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I am just a mom: a mom of three kids and one of them is hearing impaired. We are a busy family and I am a very busy mom. I want my hearing impaired daughter, Brooke, to have every advantage so I try to incorporate as many lessons and strategies into our every day life. Most of the teaching I do with Brooke is incorporated into our daily routines and parent-directed play. This blog will include some of our formal lessons but mostly it will be learning to listen in the everyday.

Friday, September 10, 2010


In therapy we have been working on listening and saying the /f/ sound. When doing formal instruction, Brooke uses /f/ about 80%-90% of the time; but in casual conversation, she uses the /f/ sound about 50% of the time. For example, she will say the word "fish" correctly but when we end up at the pet store and she is excited about all the aquariums, it becomes "pish" or "bish". So we need some more practice.

a. to produce the /f/ correctly 100% of the time
b. to have repeated exposure to the /f/
c. to practice recognizing the intial sound in rhyming words

Points to Remember:
1. Make sure the instruction is a fun as possible for your child
2. Use vocabulary your child knows but feal free to introduce a few new words
3. Remember not to make the /f/ louder when you speak, instead "drag out" the sound and whisper.....kids with hearing aids often can hear a whisper easier than loud speech.


1. We began by reviewing our letter Ff bag. We have used this before and Brooke is familiar with the objects. Inside we have a : fire, fox, fork, flamingo, french fries, flag, flashlight, flower, two fish and a frog.

2. Take one item out the bag at a time

3. I make a long /fffffffffffffff/ sound as Brooke reaches into the bag and then allow her to say the name of the object. Sometimes she will say another word for the object; such as call the frog a toad. I validate her answer and encourage her to think of another word for toad that begins with /f/.

4. I want to make sure she is hearing the /f/ sound in speech so we did a little rhyming activity with our /f/ objects

a. I started with only two objects and asked Brooke, without her seeing my mouth, "point to fish", then "point to dish". I didn't want Brooke to see the /f/ and /d/ sound on my lips so I covered my mouth from her view while being careful not to distrort the sound.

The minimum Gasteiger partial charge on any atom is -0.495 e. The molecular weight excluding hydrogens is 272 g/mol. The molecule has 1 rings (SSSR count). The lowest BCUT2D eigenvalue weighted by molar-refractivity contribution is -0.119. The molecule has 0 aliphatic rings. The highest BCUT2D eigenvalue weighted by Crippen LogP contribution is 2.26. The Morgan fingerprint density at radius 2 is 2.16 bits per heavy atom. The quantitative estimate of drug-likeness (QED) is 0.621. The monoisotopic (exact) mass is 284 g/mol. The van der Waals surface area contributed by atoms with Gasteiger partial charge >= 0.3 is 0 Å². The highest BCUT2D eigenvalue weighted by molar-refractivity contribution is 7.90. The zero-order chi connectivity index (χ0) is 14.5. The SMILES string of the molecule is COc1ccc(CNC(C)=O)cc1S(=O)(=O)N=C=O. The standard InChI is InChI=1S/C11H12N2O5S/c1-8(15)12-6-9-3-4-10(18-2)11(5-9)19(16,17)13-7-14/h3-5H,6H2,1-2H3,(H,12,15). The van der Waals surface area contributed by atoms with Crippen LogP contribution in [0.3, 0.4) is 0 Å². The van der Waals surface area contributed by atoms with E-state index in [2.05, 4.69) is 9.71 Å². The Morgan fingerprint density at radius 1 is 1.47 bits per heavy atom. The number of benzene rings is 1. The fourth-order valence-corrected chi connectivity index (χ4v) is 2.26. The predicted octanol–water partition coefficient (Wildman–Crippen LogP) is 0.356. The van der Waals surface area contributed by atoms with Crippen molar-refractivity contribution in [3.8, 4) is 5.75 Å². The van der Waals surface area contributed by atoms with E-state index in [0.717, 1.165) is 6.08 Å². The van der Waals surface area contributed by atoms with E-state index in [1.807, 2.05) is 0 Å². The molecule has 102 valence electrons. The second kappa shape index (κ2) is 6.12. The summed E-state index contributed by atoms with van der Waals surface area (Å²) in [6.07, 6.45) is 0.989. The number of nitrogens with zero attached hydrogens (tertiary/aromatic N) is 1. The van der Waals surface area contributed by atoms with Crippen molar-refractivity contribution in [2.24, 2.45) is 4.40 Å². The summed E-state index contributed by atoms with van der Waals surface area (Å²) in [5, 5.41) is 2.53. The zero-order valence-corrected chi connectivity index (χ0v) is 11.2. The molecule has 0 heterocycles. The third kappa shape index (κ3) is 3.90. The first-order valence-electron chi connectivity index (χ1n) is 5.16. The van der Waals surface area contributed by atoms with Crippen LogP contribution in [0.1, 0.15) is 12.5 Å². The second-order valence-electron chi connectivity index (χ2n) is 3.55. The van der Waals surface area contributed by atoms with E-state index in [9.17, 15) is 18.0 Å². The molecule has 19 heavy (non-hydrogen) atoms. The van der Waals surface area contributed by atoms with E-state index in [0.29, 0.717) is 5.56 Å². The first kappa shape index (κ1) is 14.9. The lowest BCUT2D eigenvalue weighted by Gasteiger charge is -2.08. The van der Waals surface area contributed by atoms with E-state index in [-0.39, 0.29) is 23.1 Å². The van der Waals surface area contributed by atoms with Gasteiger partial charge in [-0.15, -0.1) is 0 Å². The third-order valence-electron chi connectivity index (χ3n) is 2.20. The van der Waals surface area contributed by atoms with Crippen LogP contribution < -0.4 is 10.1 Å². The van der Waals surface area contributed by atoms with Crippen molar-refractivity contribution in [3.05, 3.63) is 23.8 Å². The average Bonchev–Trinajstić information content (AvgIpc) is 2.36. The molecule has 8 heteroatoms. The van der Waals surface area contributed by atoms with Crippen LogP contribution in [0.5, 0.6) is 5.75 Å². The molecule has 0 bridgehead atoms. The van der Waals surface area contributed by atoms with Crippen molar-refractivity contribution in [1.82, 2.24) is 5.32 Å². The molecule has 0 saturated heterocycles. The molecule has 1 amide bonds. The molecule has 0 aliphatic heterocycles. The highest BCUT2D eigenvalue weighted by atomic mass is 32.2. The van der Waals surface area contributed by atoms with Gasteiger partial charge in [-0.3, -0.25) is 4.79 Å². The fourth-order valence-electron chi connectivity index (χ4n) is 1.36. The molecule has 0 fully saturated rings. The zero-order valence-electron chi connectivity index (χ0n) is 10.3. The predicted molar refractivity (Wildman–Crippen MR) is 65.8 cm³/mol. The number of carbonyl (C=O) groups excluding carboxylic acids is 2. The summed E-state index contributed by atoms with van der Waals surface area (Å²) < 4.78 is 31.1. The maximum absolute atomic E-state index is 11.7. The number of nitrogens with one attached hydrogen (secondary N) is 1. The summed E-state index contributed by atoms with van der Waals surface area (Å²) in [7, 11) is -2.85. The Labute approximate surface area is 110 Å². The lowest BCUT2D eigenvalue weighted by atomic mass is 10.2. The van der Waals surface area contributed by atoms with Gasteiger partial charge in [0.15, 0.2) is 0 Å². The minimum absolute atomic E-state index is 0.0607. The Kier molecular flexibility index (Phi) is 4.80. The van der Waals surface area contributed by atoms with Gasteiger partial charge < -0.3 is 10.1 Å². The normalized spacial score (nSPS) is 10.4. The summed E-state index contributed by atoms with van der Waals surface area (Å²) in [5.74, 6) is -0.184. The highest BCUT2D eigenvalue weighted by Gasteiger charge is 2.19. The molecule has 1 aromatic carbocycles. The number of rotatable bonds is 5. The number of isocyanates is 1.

We then worked with fox, box, rocks, blocks, and socks. I only put 3 objects out at a time. Brooke is capable of remembering 3 critical elements but using the rhyming objects was really, really hard for her. We really struggled with pointing to 2 objects. So....I would say one object at a time. Once she mastered pointing to one object at a time, I tried 2 objects. Often she would reverse the objects or just not realate them. For example, she would say "fox" while pointing to "socks". We finally got it in this video clip, but need lots more practice

We did some practice with tire, fire and wire from this set of rhyming objects

Here is a video that shows her frustration! Lessons are not always easy and I want you to see the good and the bad.

Here are a few other rhyming objects we used with /f/ objects

flashlight, kite, night, bite flag, bag and rag

1. I began this lesson thinking Brooke could point and name 3 objects, then tried two and moved down to one object. It would have been much better for her frustration level to start with just one object and then move to 2 objects.
2. You can easily use any letter of the alphabet for this rhyming practive. Start with a letter sound, gather objects that start with the sound, then find things that rhyme.
3. Sing some funny songs to keep your child interested. For example,
"Have you ever seen a fish, a fish, a fish
Have you ever seen a fish eating from a dish."
"Have you ever seen a fox, a fox, a fox
Have you ever sen a fox wearing some socks."
Then let your child pick up the fish and make it eat from a dish or get the fox and put on the socks.
This helps to keep the lesson fun as you work on recognizind intital sounds with your child.

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